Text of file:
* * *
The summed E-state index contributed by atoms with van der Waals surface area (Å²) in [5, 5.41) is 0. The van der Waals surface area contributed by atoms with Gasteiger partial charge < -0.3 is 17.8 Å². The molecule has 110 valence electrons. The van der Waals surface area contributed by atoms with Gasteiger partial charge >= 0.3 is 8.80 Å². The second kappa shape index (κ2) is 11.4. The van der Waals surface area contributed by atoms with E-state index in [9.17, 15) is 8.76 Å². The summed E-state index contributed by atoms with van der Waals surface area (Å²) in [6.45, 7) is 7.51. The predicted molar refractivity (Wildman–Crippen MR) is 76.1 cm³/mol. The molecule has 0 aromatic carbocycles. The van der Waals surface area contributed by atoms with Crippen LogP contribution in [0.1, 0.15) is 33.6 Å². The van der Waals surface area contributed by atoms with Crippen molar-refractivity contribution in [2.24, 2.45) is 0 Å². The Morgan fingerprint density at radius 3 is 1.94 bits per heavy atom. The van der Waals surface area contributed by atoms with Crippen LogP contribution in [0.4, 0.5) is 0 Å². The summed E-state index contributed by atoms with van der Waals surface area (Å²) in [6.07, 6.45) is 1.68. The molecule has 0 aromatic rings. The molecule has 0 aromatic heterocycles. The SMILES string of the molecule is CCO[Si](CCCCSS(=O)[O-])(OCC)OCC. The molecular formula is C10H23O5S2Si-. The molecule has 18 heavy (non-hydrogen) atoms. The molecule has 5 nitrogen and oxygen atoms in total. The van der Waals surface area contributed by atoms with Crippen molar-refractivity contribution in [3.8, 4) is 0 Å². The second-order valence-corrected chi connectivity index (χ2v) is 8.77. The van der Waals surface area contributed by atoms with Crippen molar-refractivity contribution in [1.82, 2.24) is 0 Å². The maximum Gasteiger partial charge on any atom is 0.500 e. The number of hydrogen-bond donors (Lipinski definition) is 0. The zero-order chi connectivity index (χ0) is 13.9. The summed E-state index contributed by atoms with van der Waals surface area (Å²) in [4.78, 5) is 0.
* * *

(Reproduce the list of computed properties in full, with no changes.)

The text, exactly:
The summed E-state index contributed by atoms with van der Waals surface area (Å²) in [5, 5.41) is 0. The van der Waals surface area contributed by atoms with Gasteiger partial charge < -0.3 is 17.8 Å². The molecule has 110 valence electrons. The van der Waals surface area contributed by atoms with Gasteiger partial charge >= 0.3 is 8.80 Å². The second kappa shape index (κ2) is 11.4. The van der Waals surface area contributed by atoms with E-state index in [9.17, 15) is 8.76 Å². The summed E-state index contributed by atoms with van der Waals surface area (Å²) in [6.45, 7) is 7.51. The predicted molar refractivity (Wildman–Crippen MR) is 76.1 cm³/mol. The molecule has 0 aromatic carbocycles. The van der Waals surface area contributed by atoms with Crippen LogP contribution in [0.1, 0.15) is 33.6 Å². The van der Waals surface area contributed by atoms with Crippen molar-refractivity contribution in [2.24, 2.45) is 0 Å². The Morgan fingerprint density at radius 3 is 1.94 bits per heavy atom. The van der Waals surface area contributed by atoms with Crippen LogP contribution in [0.4, 0.5) is 0 Å². The summed E-state index contributed by atoms with van der Waals surface area (Å²) in [6.07, 6.45) is 1.68. The molecule has 0 aromatic rings. The molecule has 0 aromatic heterocycles. The SMILES string of the molecule is CCO[Si](CCCCSS(=O)[O-])(OCC)OCC. The molecular formula is C10H23O5S2Si-. The molecule has 18 heavy (non-hydrogen) atoms. The molecule has 5 nitrogen and oxygen atoms in total. The van der Waals surface area contributed by atoms with Crippen molar-refractivity contribution in [3.8, 4) is 0 Å². The second-order valence-corrected chi connectivity index (χ2v) is 8.77. The van der Waals surface area contributed by atoms with Crippen molar-refractivity contribution in [1.82, 2.24) is 0 Å². The maximum Gasteiger partial charge on any atom is 0.500 e. The number of hydrogen-bond donors (Lipinski definition) is 0. The zero-order chi connectivity index (χ0) is 13.9. The summed E-state index contributed by atoms with van der Waals surface area (Å²) in [4.78, 5) is 0.